A few weekends ago, I made the annual trip out to the Abbey Medieval Festival with my re-enactment group RIFF (Re-enacting Independently For Fun). Due to other commitments I was only able to make it for one day of the event, but I had a great time at any rate. We were set up in a bit of different spot this year than in the past, however still part of a 15th Century village set up. We didn’t get as many people stopping by as we expected mainly because we were outside of previous grounds, tucked along beside the road. I don’t think people even realised that we were there.
But we certainly tried to provide the ambience of the period. Aside from our encampment and costumes, we provided talks on dressing a 15th Century woman, dressing a 15th Century man and dressing a 15th Century soldier. I also spent a lot of my day working on various forms of women’s handiwork including fingerlooping and lucite braiding to make lacing cord for my costumes. We also put on quite the spread at lunchtime where we all provided a dish to share. My contribution was mini pies – I made pork and veal pies and apple pies. They certainly went down rather well.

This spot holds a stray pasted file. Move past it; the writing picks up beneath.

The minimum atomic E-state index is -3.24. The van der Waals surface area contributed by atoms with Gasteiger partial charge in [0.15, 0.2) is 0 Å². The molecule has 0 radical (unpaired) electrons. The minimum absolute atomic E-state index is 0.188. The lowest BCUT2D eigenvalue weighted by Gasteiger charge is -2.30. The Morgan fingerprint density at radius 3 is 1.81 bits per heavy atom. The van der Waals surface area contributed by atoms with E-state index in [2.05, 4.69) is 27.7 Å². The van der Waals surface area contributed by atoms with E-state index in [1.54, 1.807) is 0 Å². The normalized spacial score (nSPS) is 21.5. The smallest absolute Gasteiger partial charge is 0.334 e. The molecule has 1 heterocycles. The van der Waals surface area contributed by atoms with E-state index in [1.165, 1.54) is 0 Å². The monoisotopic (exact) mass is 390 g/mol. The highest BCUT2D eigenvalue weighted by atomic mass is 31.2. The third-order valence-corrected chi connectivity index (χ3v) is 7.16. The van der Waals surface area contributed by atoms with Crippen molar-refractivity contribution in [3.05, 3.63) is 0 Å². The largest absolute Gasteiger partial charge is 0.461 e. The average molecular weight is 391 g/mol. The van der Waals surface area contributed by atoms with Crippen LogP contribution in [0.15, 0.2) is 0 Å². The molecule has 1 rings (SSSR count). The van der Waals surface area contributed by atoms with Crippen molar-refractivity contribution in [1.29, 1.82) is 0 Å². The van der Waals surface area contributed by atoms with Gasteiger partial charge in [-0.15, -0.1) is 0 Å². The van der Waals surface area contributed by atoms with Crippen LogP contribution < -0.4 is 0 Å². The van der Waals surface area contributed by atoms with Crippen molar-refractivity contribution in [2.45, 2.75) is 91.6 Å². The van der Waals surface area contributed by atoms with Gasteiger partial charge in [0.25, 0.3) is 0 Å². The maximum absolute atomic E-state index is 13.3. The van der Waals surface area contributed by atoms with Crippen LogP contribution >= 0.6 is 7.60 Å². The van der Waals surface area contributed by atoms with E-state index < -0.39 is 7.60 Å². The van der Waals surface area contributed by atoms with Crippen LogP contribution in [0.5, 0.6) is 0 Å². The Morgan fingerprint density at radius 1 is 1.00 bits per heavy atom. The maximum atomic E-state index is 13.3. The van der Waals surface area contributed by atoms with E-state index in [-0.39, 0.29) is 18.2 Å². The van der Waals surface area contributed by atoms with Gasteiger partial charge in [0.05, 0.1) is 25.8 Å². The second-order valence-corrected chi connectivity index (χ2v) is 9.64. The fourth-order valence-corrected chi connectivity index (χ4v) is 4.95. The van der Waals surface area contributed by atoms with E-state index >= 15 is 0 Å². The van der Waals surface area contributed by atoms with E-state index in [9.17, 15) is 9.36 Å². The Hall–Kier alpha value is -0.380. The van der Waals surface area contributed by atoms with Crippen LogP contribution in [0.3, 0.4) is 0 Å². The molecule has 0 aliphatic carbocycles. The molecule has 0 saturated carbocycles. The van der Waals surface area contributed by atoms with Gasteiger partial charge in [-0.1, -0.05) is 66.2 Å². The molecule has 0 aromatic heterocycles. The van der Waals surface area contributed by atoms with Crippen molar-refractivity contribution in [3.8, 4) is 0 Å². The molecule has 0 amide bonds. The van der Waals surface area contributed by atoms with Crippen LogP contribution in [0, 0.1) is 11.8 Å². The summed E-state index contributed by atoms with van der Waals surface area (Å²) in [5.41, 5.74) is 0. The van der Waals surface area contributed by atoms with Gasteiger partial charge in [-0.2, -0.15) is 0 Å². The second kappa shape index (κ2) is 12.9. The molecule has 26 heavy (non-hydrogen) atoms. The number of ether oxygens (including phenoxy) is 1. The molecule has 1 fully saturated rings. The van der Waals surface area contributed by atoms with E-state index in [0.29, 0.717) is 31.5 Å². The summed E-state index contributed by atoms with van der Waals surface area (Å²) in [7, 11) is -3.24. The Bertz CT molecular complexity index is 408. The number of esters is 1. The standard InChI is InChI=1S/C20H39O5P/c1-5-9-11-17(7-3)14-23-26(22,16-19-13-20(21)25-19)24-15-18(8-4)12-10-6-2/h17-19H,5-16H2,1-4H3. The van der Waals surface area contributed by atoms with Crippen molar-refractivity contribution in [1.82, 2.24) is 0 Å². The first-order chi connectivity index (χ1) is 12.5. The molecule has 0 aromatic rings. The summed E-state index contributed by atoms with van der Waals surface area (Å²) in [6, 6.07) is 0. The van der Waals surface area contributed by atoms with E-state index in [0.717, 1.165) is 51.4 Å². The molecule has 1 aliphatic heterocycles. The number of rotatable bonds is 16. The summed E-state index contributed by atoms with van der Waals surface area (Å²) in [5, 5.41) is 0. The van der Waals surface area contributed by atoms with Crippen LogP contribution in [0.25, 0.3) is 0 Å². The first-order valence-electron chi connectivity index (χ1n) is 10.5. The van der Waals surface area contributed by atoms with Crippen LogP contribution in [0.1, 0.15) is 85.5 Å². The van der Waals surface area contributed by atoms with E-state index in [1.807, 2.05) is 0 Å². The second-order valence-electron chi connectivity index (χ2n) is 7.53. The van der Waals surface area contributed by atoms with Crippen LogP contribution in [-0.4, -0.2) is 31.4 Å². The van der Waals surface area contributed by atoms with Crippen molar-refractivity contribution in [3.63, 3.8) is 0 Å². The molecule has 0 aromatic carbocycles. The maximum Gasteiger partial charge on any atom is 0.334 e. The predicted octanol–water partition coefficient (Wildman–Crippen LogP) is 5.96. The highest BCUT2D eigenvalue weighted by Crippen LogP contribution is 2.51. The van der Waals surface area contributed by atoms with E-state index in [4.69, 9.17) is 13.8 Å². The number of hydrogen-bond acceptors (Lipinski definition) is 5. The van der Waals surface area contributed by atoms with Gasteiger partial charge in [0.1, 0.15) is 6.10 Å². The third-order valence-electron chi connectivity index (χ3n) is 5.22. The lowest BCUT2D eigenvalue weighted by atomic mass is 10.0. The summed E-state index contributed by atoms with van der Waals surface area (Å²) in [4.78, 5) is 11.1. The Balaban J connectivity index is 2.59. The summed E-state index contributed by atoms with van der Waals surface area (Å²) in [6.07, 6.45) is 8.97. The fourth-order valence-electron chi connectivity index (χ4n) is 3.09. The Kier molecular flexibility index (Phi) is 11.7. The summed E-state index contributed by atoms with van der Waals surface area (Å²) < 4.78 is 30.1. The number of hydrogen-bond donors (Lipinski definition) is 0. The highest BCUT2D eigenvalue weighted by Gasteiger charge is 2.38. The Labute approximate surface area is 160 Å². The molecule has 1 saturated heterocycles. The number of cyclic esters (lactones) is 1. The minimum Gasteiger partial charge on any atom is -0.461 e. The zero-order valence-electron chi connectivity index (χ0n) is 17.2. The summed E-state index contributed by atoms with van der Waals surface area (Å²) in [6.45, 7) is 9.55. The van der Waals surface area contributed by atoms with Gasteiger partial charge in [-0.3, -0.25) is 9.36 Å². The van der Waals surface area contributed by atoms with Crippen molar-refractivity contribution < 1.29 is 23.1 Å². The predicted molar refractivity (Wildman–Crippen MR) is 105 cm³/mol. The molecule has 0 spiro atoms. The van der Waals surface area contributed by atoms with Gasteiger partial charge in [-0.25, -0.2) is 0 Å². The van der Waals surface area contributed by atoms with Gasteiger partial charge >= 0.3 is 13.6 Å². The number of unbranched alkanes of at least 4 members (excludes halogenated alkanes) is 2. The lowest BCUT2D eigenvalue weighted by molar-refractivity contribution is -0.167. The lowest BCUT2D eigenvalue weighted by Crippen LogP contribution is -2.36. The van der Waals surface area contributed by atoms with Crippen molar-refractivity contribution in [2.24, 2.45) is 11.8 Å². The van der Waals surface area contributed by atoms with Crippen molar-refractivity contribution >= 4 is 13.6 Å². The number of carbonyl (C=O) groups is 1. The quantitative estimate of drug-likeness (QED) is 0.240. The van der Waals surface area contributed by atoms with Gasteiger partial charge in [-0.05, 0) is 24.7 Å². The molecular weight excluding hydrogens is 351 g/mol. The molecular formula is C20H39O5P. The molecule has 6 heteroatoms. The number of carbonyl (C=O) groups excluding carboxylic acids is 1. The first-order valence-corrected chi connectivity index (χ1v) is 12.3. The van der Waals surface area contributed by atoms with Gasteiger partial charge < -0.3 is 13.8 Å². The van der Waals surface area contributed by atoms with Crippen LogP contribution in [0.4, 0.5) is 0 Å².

And for the event, I made myself a new kirtle. My old one no longer fits thanks to cake, so I really needed a new one. And this time, I changed it up by adding short sleeves. I have always loved the short sleeve kirtle look so it was a nice change to my flat front kirtle. If you’re looking for a pattern, mine is drafted up from the Medieval Tailor’s Assistant. It is very comfortable and supportive through the bust as it is designed to be tightly laced at the underarm. And I had learnt from my previous gown and changed up the lacing direction to make it a bit easier to get on and off. Unfortunately I didn’t quite get it finished and had to resort to machine stitched eyelets, but that will be rectified in time for next year. I of course topped it off with my Burgundian robe and horned headdress. I’d love to make a new Burgundian out of a silk brocade and trimmed in fur but I just couldn’t afford the fabric this year. Maybe I can aim towards making that component for next year.